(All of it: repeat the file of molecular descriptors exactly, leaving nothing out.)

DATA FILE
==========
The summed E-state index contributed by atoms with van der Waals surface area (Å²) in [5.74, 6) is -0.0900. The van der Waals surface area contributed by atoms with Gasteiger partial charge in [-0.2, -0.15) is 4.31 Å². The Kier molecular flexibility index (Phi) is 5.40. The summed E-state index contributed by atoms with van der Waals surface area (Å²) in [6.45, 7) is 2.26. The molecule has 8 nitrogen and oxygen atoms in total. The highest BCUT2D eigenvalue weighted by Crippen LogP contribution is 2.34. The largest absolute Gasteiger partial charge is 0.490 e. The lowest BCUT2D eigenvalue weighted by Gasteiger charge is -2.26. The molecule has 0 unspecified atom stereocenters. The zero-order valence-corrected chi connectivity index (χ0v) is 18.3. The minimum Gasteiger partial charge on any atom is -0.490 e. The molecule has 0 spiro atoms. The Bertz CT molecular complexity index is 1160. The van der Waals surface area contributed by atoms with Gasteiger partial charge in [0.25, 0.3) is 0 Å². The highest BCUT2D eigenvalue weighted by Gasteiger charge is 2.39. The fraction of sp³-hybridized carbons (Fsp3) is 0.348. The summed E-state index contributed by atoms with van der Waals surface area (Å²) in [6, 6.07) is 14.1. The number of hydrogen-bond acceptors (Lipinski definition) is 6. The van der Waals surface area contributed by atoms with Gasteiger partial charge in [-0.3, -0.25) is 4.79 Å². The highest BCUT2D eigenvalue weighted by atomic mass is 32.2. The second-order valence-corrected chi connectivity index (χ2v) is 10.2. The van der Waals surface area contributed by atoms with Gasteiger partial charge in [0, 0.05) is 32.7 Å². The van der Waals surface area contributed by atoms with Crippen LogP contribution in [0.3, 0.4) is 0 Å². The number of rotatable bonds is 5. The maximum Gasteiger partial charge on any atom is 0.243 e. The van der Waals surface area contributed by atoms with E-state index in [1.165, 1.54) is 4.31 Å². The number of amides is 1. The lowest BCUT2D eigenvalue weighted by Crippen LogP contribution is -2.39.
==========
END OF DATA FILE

The summed E-state index contributed by atoms with van der Waals surface area (Å²) in [5.74, 6) is -0.0900. The van der Waals surface area contributed by atoms with Gasteiger partial charge in [-0.2, -0.15) is 4.31 Å². The Kier molecular flexibility index (Phi) is 5.40. The summed E-state index contributed by atoms with van der Waals surface area (Å²) in [6.45, 7) is 2.26. The molecule has 8 nitrogen and oxygen atoms in total. The highest BCUT2D eigenvalue weighted by Crippen LogP contribution is 2.34. The largest absolute Gasteiger partial charge is 0.490 e. The lowest BCUT2D eigenvalue weighted by Gasteiger charge is -2.26. The molecule has 0 unspecified atom stereocenters. The zero-order valence-corrected chi connectivity index (χ0v) is 18.3. The minimum Gasteiger partial charge on any atom is -0.490 e. The molecule has 0 spiro atoms. The Bertz CT molecular complexity index is 1160. The van der Waals surface area contributed by atoms with Gasteiger partial charge in [0.25, 0.3) is 0 Å². The highest BCUT2D eigenvalue weighted by Gasteiger charge is 2.39. The fraction of sp³-hybridized carbons (Fsp3) is 0.348. The summed E-state index contributed by atoms with van der Waals surface area (Å²) in [6, 6.07) is 14.1. The number of hydrogen-bond acceptors (Lipinski definition) is 6. The van der Waals surface area contributed by atoms with Gasteiger partial charge in [-0.3, -0.25) is 4.79 Å². The highest BCUT2D eigenvalue weighted by atomic mass is 32.2. The second-order valence-corrected chi connectivity index (χ2v) is 10.2. The van der Waals surface area contributed by atoms with Gasteiger partial charge in [0, 0.05) is 32.7 Å². The van der Waals surface area contributed by atoms with Crippen LogP contribution in [0.3, 0.4) is 0 Å². The number of rotatable bonds is 5. The maximum Gasteiger partial charge on any atom is 0.243 e. The van der Waals surface area contributed by atoms with E-state index in [1.165, 1.54) is 4.31 Å². The number of amides is 1. The lowest BCUT2D eigenvalue weighted by Crippen LogP contribution is -2.39.